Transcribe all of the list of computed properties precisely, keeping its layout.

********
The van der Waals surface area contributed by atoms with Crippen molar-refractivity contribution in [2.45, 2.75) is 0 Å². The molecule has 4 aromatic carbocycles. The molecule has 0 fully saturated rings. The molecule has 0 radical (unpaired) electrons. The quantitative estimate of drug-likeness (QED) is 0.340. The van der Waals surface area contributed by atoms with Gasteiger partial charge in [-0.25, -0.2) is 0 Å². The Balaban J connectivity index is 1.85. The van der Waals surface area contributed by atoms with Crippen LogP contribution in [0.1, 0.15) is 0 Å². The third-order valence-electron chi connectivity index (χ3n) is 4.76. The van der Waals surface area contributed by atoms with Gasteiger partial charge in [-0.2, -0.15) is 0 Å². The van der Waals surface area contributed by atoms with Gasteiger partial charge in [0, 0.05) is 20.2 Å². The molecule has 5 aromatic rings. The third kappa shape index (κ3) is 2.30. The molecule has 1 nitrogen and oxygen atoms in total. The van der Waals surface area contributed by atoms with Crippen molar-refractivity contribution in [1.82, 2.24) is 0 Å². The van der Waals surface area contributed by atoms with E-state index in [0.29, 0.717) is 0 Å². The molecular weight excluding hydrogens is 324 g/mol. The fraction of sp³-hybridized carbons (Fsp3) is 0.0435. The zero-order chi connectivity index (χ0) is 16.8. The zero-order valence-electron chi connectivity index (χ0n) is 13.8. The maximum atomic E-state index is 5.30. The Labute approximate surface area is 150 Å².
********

The van der Waals surface area contributed by atoms with Crippen molar-refractivity contribution in [2.45, 2.75) is 0 Å². The molecule has 4 aromatic carbocycles. The molecule has 0 fully saturated rings. The molecule has 0 radical (unpaired) electrons. The quantitative estimate of drug-likeness (QED) is 0.340. The van der Waals surface area contributed by atoms with Gasteiger partial charge in [-0.25, -0.2) is 0 Å². The Balaban J connectivity index is 1.85. The van der Waals surface area contributed by atoms with Crippen LogP contribution in [0.1, 0.15) is 0 Å². The third-order valence-electron chi connectivity index (χ3n) is 4.76. The van der Waals surface area contributed by atoms with Gasteiger partial charge in [-0.2, -0.15) is 0 Å². The van der Waals surface area contributed by atoms with Gasteiger partial charge in [0, 0.05) is 20.2 Å². The molecule has 5 aromatic rings. The third kappa shape index (κ3) is 2.30. The molecule has 1 nitrogen and oxygen atoms in total. The van der Waals surface area contributed by atoms with Crippen molar-refractivity contribution in [1.82, 2.24) is 0 Å². The van der Waals surface area contributed by atoms with E-state index in [0.29, 0.717) is 0 Å². The molecular weight excluding hydrogens is 324 g/mol. The fraction of sp³-hybridized carbons (Fsp3) is 0.0435. The zero-order chi connectivity index (χ0) is 16.8. The zero-order valence-electron chi connectivity index (χ0n) is 13.8. The maximum atomic E-state index is 5.30. The Labute approximate surface area is 150 Å².